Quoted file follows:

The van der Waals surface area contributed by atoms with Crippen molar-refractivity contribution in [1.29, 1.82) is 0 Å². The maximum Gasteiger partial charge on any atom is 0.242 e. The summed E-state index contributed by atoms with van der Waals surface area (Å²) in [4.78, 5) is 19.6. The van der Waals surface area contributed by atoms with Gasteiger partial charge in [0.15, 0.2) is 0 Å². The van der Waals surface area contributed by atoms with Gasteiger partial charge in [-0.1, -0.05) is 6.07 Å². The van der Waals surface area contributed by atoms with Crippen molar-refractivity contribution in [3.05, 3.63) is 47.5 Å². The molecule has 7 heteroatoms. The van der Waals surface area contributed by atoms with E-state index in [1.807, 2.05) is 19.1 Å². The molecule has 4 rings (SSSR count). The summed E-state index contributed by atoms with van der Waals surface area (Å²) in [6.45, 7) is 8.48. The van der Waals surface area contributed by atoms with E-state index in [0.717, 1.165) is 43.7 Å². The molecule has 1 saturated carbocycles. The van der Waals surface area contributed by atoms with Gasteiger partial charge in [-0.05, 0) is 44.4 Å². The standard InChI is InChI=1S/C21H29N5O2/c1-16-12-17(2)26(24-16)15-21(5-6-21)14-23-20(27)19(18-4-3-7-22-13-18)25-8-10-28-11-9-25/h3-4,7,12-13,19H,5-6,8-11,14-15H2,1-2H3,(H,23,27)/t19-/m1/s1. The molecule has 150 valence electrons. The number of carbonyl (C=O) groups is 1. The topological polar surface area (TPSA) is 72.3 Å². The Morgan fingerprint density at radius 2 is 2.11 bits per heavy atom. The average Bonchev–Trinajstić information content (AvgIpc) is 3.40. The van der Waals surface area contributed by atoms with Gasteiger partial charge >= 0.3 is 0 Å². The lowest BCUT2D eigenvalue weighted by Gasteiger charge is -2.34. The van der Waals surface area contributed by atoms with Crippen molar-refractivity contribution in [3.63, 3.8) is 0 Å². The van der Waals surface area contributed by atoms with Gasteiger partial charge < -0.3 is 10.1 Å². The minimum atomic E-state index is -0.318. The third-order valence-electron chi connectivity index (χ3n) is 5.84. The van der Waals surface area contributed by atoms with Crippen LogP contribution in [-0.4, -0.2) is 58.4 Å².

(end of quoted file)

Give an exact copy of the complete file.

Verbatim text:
The van der Waals surface area contributed by atoms with Crippen molar-refractivity contribution in [1.29, 1.82) is 0 Å². The maximum Gasteiger partial charge on any atom is 0.242 e. The summed E-state index contributed by atoms with van der Waals surface area (Å²) in [4.78, 5) is 19.6. The van der Waals surface area contributed by atoms with Gasteiger partial charge in [0.15, 0.2) is 0 Å². The van der Waals surface area contributed by atoms with Gasteiger partial charge in [-0.1, -0.05) is 6.07 Å². The van der Waals surface area contributed by atoms with Crippen molar-refractivity contribution in [3.05, 3.63) is 47.5 Å². The molecule has 7 heteroatoms. The van der Waals surface area contributed by atoms with E-state index in [1.807, 2.05) is 19.1 Å². The molecule has 4 rings (SSSR count). The summed E-state index contributed by atoms with van der Waals surface area (Å²) in [6.45, 7) is 8.48. The van der Waals surface area contributed by atoms with E-state index in [0.717, 1.165) is 43.7 Å². The molecule has 1 saturated carbocycles. The van der Waals surface area contributed by atoms with Gasteiger partial charge in [-0.05, 0) is 44.4 Å². The standard InChI is InChI=1S/C21H29N5O2/c1-16-12-17(2)26(24-16)15-21(5-6-21)14-23-20(27)19(18-4-3-7-22-13-18)25-8-10-28-11-9-25/h3-4,7,12-13,19H,5-6,8-11,14-15H2,1-2H3,(H,23,27)/t19-/m1/s1. The molecule has 150 valence electrons. The number of carbonyl (C=O) groups is 1. The topological polar surface area (TPSA) is 72.3 Å². The Morgan fingerprint density at radius 2 is 2.11 bits per heavy atom. The average Bonchev–Trinajstić information content (AvgIpc) is 3.40. The van der Waals surface area contributed by atoms with Gasteiger partial charge >= 0.3 is 0 Å². The lowest BCUT2D eigenvalue weighted by Gasteiger charge is -2.34. The van der Waals surface area contributed by atoms with Crippen molar-refractivity contribution in [3.63, 3.8) is 0 Å². The van der Waals surface area contributed by atoms with Gasteiger partial charge < -0.3 is 10.1 Å². The minimum atomic E-state index is -0.318. The third-order valence-electron chi connectivity index (χ3n) is 5.84. The van der Waals surface area contributed by atoms with Crippen LogP contribution in [-0.4, -0.2) is 58.4 Å².